This week, David Chapman, from the Rotary Club of West Worthing, gives an update on the latest and future goings-on.
West Worthing Rotary Club welcomed Yoshihiro Saito, a 29-year-old young man from Japan who qualified for a Rotary International Ambassadorial Scholarship when he made the club aware of his studies and experience of working in refugee camps in Ethiopia.
The Rotary International Ambassadorial Scholarships programme is aimed at promoting further international understanding and friendly relations among people of different countries and geographical areas.
The program sponsors several types of scholarships for undergraduate and graduate students as well as for qualified professionals to enable the to pursue advanced vocational studies.
While abroad, the scholars serve as goodwill ambassadors to the host country and give presentations about their homelands and their work to Rotary clubs and other groups in their host country.
Upon returning home, scholars share with Rotarians and others the experiences that lead to a greater understanding of their host country.
Yoshi, as he likes to be known, comes from the Shizuoka region of Japan, a short distance from Tokyo and graced by views of the famous Mount Fuji.
He has an elder brother and his main hobbies are football and travelling, having visited 30 countries.
He obtained his bachelor’s degree in international relations and is now studying, with the help of the Rotary Ambassadorial Scholarship, for his master’s at Sussex University.
His experience enabled him to work for a non-governmental aid organisation in Ethiopia which was providing aid and support for thousands of refugees fleeing from the civil war in Southern Sudan into Ethiopia.
The two tribes who inhabit this area of Southern Sudan have always been rival pastoralist groups with their own territories and there has always been competition, enmity and skirmishes.
But all this was made more serious by the growing ease of transport, access to modern weapons and the creation of the state of Southern Sudan in 2011.
The onset of serious drought has further exacerbated the situation.
As a result of the conflict over 270,000, mainly Nuer tribes people, have been displaced, many moving to the safety of the Gambela area of Ethiopia where they are housed in six sprawling refugee camps.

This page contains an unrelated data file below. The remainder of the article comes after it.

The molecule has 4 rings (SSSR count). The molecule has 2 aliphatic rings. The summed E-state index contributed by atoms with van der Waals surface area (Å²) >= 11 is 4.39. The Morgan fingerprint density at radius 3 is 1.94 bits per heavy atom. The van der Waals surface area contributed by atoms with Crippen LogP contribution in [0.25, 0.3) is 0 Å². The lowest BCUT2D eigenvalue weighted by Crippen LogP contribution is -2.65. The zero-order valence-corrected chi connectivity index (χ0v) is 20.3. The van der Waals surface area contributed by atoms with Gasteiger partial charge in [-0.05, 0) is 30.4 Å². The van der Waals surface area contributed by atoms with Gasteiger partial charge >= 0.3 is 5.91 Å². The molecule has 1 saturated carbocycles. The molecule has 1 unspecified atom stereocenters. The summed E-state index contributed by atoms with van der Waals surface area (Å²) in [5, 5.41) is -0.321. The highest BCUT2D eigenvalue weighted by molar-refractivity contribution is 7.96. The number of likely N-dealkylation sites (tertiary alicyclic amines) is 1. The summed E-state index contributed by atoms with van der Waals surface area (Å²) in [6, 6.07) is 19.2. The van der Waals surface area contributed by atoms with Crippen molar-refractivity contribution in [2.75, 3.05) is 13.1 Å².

Many have seen or experienced the most appalling violence.
Yoshi described his role in facilitating services such as water, sanitation and education for the refugees in very difficult circumstances.
He also mentioned how the discovery of oil and the intervention of powerful countries further complicates and inflames the conflicts.
It was this experience which gave Yoshi the focus for his future endeavours.
His studies will consider how to stop the conflict, overcome corruption and rebuild a new state with a stable government, with particular reference to Sudan.
While the problems may appear deeply entrenched and insurmountable, experience now shows that extremists take advantage of such vulnerable countries and provides a base for attacks on the wider world community.
West Worthing Rotary president John Bayley said: “We were delighted to welcome Yoshi and send our greetings to the club in Japan who sponsored him for his studies.
“We were saddened to hear about his experiences in Ethiopia and the conflicts and suffering in that region, but hope that the Rotary International Scholars scheme helps to break down the barriers that lead to misunderstandings and conflict.
“We wish Yoshi well in his studies and success in his work.”
Details of Worthing’s three Rotary clubs are:
• Worthing Rotary Club meets Monday, 12.55pm, at the Chatsworth Hotel, in The Steyne, Worthing, 01903 209564.
• West Worthing Rotary Club meets Tuesday evening at Tudor Close, Ferring, 01903 501961.
• Worthing Steyne Rotary Club meets Monday evening at The Ardington Hotel, in Steyne Gardens, Worthing, 07788 638757.
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